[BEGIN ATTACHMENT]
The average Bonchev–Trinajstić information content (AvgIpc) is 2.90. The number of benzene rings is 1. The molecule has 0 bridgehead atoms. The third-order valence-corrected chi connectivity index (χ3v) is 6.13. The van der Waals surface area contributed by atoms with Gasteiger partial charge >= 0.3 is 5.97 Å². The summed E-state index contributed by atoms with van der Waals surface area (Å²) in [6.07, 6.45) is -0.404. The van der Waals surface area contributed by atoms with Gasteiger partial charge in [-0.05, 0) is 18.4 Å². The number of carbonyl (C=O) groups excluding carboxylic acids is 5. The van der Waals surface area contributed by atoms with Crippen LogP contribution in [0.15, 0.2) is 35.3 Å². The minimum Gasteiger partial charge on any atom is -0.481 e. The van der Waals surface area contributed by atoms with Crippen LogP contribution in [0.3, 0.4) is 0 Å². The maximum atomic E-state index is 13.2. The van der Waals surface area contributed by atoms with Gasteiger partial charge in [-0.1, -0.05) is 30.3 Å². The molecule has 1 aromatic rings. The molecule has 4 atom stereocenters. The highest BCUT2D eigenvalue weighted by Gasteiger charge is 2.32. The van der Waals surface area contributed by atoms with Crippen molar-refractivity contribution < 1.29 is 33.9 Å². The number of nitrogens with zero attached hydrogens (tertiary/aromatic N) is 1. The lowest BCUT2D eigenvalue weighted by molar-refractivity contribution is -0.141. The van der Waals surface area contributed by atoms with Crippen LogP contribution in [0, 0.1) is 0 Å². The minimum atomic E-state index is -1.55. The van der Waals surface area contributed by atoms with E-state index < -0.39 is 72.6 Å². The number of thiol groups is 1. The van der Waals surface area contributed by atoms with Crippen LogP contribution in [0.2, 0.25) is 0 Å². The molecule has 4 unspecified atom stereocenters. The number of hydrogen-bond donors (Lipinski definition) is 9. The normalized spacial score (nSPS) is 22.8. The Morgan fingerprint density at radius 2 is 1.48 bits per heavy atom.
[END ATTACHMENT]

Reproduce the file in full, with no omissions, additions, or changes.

The average Bonchev–Trinajstić information content (AvgIpc) is 2.90. The number of benzene rings is 1. The molecule has 0 bridgehead atoms. The third-order valence-corrected chi connectivity index (χ3v) is 6.13. The van der Waals surface area contributed by atoms with Gasteiger partial charge >= 0.3 is 5.97 Å². The summed E-state index contributed by atoms with van der Waals surface area (Å²) in [6.07, 6.45) is -0.404. The van der Waals surface area contributed by atoms with Gasteiger partial charge in [-0.05, 0) is 18.4 Å². The number of carbonyl (C=O) groups excluding carboxylic acids is 5. The van der Waals surface area contributed by atoms with Crippen LogP contribution in [0.15, 0.2) is 35.3 Å². The minimum Gasteiger partial charge on any atom is -0.481 e. The van der Waals surface area contributed by atoms with Crippen LogP contribution in [0.3, 0.4) is 0 Å². The maximum atomic E-state index is 13.2. The van der Waals surface area contributed by atoms with Gasteiger partial charge in [-0.1, -0.05) is 30.3 Å². The molecule has 1 aromatic rings. The molecule has 4 atom stereocenters. The highest BCUT2D eigenvalue weighted by Gasteiger charge is 2.32. The van der Waals surface area contributed by atoms with Crippen molar-refractivity contribution < 1.29 is 33.9 Å². The number of nitrogens with zero attached hydrogens (tertiary/aromatic N) is 1. The lowest BCUT2D eigenvalue weighted by molar-refractivity contribution is -0.141. The van der Waals surface area contributed by atoms with Crippen LogP contribution in [0, 0.1) is 0 Å². The minimum atomic E-state index is -1.55. The van der Waals surface area contributed by atoms with E-state index < -0.39 is 72.6 Å². The number of thiol groups is 1. The van der Waals surface area contributed by atoms with Crippen LogP contribution in [0.2, 0.25) is 0 Å². The molecule has 4 unspecified atom stereocenters. The number of hydrogen-bond donors (Lipinski definition) is 9. The normalized spacial score (nSPS) is 22.8. The Morgan fingerprint density at radius 2 is 1.48 bits per heavy atom.